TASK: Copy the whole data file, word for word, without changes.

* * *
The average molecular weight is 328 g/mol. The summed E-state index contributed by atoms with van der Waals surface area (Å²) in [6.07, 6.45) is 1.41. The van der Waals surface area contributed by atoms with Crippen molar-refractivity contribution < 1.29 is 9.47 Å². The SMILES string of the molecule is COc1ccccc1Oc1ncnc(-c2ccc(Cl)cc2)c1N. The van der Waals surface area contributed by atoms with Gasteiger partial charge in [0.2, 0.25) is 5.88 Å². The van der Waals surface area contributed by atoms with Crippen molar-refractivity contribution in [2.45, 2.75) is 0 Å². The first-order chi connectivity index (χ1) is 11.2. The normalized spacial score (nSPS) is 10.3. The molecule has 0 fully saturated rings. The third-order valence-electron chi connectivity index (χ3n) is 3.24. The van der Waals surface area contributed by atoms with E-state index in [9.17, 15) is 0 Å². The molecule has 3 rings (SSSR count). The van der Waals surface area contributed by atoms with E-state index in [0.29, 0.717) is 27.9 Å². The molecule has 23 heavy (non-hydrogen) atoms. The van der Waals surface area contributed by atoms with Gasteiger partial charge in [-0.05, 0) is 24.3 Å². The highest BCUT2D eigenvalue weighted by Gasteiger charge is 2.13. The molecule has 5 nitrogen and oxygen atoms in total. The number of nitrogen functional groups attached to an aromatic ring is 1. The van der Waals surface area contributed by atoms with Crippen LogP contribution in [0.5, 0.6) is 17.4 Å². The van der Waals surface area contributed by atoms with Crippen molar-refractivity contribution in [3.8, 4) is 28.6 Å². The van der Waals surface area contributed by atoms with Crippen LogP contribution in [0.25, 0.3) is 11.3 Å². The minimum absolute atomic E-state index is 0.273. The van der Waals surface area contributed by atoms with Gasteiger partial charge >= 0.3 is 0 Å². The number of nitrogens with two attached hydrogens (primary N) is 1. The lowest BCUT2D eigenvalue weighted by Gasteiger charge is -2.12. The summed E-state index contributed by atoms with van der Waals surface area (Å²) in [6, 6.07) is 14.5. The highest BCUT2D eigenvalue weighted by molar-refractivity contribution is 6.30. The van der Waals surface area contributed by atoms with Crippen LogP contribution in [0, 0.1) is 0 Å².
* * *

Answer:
The average molecular weight is 328 g/mol. The summed E-state index contributed by atoms with van der Waals surface area (Å²) in [6.07, 6.45) is 1.41. The van der Waals surface area contributed by atoms with Crippen molar-refractivity contribution < 1.29 is 9.47 Å². The SMILES string of the molecule is COc1ccccc1Oc1ncnc(-c2ccc(Cl)cc2)c1N. The van der Waals surface area contributed by atoms with Gasteiger partial charge in [0.2, 0.25) is 5.88 Å². The van der Waals surface area contributed by atoms with Crippen molar-refractivity contribution in [2.45, 2.75) is 0 Å². The first-order chi connectivity index (χ1) is 11.2. The normalized spacial score (nSPS) is 10.3. The molecule has 0 fully saturated rings. The third-order valence-electron chi connectivity index (χ3n) is 3.24. The van der Waals surface area contributed by atoms with E-state index in [9.17, 15) is 0 Å². The molecule has 3 rings (SSSR count). The van der Waals surface area contributed by atoms with E-state index in [0.29, 0.717) is 27.9 Å². The molecule has 23 heavy (non-hydrogen) atoms. The van der Waals surface area contributed by atoms with Gasteiger partial charge in [-0.05, 0) is 24.3 Å². The highest BCUT2D eigenvalue weighted by Gasteiger charge is 2.13. The molecule has 5 nitrogen and oxygen atoms in total. The number of nitrogen functional groups attached to an aromatic ring is 1. The van der Waals surface area contributed by atoms with Crippen LogP contribution in [0.5, 0.6) is 17.4 Å². The van der Waals surface area contributed by atoms with Crippen molar-refractivity contribution in [3.8, 4) is 28.6 Å². The van der Waals surface area contributed by atoms with Crippen LogP contribution in [0.25, 0.3) is 11.3 Å². The minimum absolute atomic E-state index is 0.273. The van der Waals surface area contributed by atoms with Gasteiger partial charge >= 0.3 is 0 Å². The number of nitrogens with two attached hydrogens (primary N) is 1. The lowest BCUT2D eigenvalue weighted by Gasteiger charge is -2.12. The summed E-state index contributed by atoms with van der Waals surface area (Å²) in [6, 6.07) is 14.5. The highest BCUT2D eigenvalue weighted by molar-refractivity contribution is 6.30. The van der Waals surface area contributed by atoms with Crippen LogP contribution in [0, 0.1) is 0 Å².